controlled. At this time, he was deemed stable for discharge home on IV antibiotics and nasal rinses. At a 6-week follow-up appointment, the patient was found to have recovered completely without neurological concerns. An MRI performed approximately 6 weeks following his surgery date revealed near complete resolution of the left frontal abscess and minimal residual dural enhancement (Fig. 2). Due to his drastic improvement at the time of the MRI, the decision was made to stop his antibiotics after 6 weeks of IV therapy. Institutional Review Board approval from the Human Research Protection Ofﬁce at Washington University in St. Louis was obtained for this case report. 3. Discussion Here we present a case of acute sinusitis with the rare complication of intracranial abscess. We demonstrate the successful recovery of a 12-year old male from intracranial abscess after frontal sinuplasty while avoiding the need for an invasive cranial surgery. Although complications of acute sinusitis are rare, they can be life-threatening. Pediatric intracranial complications have been found to occur in approximately 3% of patients who require admission to the hospital for treatment of sinusitis . Signs of intracranial infection include headache, seizures and meningeal signs . Infection of the frontal sinus has been thought of as a risk factor for intracranial disease due to location and anatomy. Although not yet well studied, one analysis done in the pediatric population calculated an odds ratio of 20:1 for intracranial disease if the frontal sinus was involved . Adolescent males have been noted to be at greatest risk of intracranial infection secondary to frontal sinusitis , possibly due to vascularity changes and stage of development of the frontal sinuses in that age group . Treatment of acute sinusitis in children may be complicated by the anatomy of developing sinus structures. Shah et al. demonstrated radiographically that the paranasal sinuses reach full development in a speciﬁc order, with the ethmoid sinuses developing ﬁrst, followed by the maxillary, sphenoid and ﬁnally the frontal sinuses . Due to an unpredictable growth rate of the frontal sinus , commonly used techniques for frontal sinusitis complications in the adult population, such as trephination and endoscopic surgery, may be particularly challenging. In this case, the decision to use balloon sinuplasty was made in order to avoid cranial surgery and the potential difﬁculties and risks of frontal endoscopic surgery in an acutely inﬂamed pediatric patient. While balloon sinuplasty has not been well documented in this setting, our experience with this patient suggests that it may be an option for children with intracranial abscess following acute sinus infection. Further investigation will be needed to establish if this technique provides a true ﬁnancial and safety advantage over pure endoscopic techniques. 4. Conclusion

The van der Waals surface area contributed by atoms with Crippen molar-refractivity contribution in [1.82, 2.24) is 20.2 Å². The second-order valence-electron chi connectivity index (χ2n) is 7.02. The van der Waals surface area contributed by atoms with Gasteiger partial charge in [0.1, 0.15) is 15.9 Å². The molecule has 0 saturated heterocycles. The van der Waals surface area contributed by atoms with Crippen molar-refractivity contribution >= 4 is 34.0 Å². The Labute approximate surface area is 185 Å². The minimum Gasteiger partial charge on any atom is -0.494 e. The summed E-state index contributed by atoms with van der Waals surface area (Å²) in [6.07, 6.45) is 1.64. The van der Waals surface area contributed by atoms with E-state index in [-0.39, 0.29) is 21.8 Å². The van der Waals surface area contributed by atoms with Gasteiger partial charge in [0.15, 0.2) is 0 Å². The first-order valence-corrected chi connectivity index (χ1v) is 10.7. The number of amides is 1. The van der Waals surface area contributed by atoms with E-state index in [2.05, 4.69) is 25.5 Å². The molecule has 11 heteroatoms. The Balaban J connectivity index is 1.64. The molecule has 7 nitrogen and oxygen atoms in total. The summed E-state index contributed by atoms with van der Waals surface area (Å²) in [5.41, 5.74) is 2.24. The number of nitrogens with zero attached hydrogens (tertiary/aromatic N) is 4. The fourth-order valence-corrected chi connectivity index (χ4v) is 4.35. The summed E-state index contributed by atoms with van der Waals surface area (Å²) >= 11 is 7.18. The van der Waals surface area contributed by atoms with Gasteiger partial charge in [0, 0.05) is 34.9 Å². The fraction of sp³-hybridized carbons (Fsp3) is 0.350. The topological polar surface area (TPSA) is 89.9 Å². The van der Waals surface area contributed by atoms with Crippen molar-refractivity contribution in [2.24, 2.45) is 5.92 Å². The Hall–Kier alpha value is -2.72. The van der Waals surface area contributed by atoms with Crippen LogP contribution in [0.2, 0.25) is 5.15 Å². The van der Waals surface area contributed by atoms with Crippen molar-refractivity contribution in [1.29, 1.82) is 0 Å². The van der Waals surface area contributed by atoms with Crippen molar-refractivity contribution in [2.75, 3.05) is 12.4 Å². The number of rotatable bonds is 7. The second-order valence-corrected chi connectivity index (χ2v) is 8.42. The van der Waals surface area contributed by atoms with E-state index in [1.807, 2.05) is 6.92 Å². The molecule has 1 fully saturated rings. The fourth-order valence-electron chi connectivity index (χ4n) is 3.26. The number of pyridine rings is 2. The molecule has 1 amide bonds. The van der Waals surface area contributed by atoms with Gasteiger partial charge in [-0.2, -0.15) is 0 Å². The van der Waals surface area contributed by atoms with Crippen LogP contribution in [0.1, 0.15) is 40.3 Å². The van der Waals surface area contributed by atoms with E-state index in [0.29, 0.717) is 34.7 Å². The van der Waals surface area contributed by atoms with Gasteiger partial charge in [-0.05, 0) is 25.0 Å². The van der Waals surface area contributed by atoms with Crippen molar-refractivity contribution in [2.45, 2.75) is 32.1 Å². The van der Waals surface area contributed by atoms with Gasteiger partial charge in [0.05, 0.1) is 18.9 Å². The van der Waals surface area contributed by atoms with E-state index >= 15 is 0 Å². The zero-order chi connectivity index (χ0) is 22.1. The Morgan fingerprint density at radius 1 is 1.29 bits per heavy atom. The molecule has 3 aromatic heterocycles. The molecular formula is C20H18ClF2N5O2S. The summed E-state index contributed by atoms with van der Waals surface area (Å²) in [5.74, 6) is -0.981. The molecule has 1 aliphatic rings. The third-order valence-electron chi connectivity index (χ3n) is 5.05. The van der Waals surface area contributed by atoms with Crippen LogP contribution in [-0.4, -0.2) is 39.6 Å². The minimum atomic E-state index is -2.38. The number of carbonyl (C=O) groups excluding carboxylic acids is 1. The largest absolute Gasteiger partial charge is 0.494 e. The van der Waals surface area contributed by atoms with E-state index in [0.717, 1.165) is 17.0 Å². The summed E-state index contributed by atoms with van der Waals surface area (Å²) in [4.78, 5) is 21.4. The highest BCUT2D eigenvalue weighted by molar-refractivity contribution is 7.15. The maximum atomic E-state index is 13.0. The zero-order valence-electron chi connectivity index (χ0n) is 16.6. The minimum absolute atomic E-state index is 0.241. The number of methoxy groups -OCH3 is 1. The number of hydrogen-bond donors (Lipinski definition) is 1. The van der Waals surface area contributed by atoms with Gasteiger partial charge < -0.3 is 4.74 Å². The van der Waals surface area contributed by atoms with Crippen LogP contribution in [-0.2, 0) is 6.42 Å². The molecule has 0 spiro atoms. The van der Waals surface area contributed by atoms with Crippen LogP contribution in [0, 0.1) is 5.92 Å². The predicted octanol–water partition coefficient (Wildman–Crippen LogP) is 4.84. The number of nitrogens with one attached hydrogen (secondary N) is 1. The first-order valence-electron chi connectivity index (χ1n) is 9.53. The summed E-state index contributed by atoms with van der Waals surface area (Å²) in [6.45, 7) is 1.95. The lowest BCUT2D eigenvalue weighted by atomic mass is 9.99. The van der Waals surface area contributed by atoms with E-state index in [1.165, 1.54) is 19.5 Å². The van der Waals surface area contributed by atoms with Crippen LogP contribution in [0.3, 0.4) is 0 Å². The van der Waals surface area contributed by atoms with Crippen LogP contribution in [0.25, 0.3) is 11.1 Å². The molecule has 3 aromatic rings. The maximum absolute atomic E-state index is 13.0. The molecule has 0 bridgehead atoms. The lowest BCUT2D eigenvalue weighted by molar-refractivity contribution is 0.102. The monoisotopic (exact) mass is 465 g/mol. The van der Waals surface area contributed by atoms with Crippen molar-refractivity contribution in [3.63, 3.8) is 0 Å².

Fig. 2. Resolved abscess with residual dural enhancement (arrow).
In this pediatric case report, we describe a hybrid technique using frontal balloon sinuplasty and limited FESS. Through the use
L.T. Roland et al. / International Journal of Pediatric Otorhinolaryngology 79 (2015) 432–434
of frontal balloon sinuplasty for complicated acute frontal sinusitis, we have established adequate drainage through the frontal recess while avoiding the potential difﬁculties associated with external techniques. Further experience is needed to better determine the safety of balloon sinuplasty for acute sinusitis in children. Intracranial abscess from frontal sinus obstruction is a very rare complication of acute sinusitis, making treatment options difﬁcult to study. We believe that the use of balloon dilation is a possible safe and effective procedure for complications of acute sinusitis due to frontal sinus obstruction in children. Financial support The corresponding author was supported by the ‘‘Development of Clinician/Researchers in Academic ENT’’ T32DC00022 grant from the National Institutes of Deafness and Other Communication Disorders. Conﬂict of interest statement None.